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This tool will help you establish your open range when there are 4 players (including you) at the table. These are the GTO (Game Theory Optimal) opening ranges for different situations (number of antes, cards in hand, position, number of blinds). This tool is particularly useful when you don't know the players at the table, which is quite common if you play in a big poker room. The openings will be the best openings you can make by default. You will notice that the results will be colour coded. For more information on this colour coding, you can check out this page where we break it down in detail.

To find out if you can open your hand or not, fill in the fields and press "Can I open". If you press "Can I open" and nothing happens, you have omitted to fill in a field

As far as the "First card" and "Second card" sections are concerned, it will not make any difference whether you enter for example Q and T or T and Q. An important detail, however, is to indicate whether or not the cards are matched (of the same colour). Since matching cards have a better equity in the long run than non-matching cards, you can open a little wider with matching cards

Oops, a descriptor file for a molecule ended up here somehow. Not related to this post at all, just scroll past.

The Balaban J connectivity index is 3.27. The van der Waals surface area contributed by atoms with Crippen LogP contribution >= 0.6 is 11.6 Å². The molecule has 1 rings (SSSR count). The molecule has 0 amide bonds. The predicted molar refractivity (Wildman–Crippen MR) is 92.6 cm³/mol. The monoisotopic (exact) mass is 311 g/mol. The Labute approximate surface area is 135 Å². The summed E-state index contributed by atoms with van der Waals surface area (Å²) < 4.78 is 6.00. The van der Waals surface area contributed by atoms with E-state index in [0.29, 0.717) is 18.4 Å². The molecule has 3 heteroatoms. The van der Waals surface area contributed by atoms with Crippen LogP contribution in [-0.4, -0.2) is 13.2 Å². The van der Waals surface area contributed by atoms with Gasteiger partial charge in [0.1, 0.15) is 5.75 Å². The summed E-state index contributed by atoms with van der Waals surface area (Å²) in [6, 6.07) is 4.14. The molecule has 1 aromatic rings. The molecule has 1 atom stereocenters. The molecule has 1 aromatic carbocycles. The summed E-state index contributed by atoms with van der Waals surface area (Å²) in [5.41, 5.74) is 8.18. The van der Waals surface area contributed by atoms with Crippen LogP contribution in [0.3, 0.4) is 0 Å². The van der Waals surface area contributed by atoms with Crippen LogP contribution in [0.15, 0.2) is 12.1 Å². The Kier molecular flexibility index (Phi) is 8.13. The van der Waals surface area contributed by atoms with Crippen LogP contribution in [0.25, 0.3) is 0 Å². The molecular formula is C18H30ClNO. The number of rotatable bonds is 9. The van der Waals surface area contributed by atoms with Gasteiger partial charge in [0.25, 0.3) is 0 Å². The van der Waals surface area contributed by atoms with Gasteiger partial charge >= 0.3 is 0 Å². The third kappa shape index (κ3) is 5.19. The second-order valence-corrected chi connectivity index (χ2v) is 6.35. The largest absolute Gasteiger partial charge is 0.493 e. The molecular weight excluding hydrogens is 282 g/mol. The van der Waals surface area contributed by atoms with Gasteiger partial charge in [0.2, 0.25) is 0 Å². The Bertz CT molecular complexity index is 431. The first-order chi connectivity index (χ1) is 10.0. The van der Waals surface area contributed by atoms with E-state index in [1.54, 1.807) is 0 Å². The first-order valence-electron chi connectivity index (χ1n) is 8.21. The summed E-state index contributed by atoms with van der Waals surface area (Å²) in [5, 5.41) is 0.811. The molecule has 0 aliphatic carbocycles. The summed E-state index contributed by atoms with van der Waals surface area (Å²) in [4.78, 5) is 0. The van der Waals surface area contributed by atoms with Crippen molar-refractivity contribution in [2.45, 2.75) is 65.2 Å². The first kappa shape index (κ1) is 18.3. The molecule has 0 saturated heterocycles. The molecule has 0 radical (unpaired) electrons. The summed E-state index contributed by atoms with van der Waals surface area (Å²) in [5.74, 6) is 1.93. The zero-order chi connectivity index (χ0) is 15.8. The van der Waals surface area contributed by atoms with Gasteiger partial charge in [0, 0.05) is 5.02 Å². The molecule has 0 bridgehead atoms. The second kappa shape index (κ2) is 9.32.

An example

You are on the final table of a tournament, only 4 players left including yourself, you have 76 big blinds on the cutoff with heart QT. There are currently antes at 10%. Can you open? And what should you do if one of your opponents 3-bets you? To find out the answer, you will obviously use our tool by filling in each section. You will now get your answer:

open call 3-bet

QTs tells us that the cards match (QTs in hearts). CO tells us that we were from the cutoff position (often written simply as CO). Our stack was 76 BB, so it was between 75 and 100 BB. We can open the hand and call a 3-bet from one of our opponents. Sometimes calling a 3-bet will be suggested because our hand will not be strong enough to make a 4-bet as is the case here and other times, as will sometimes be the case with some AAs, the 3-bet call will be suggested to incorporate big hands into our "call 3-bet" range. We do not want our opponent to be able to read the exact range with which we call 3-bets and for this reason we will be concerned to balance this call range. To give the example of AA, when faced with a 3-bet, sometimes we will make a 4-bet since we obviously have the best hand, but other times we will just call the 3-bet in order to underrepresent our hand. Also, if we call 3-bets with both QTs and AA, we become harder to read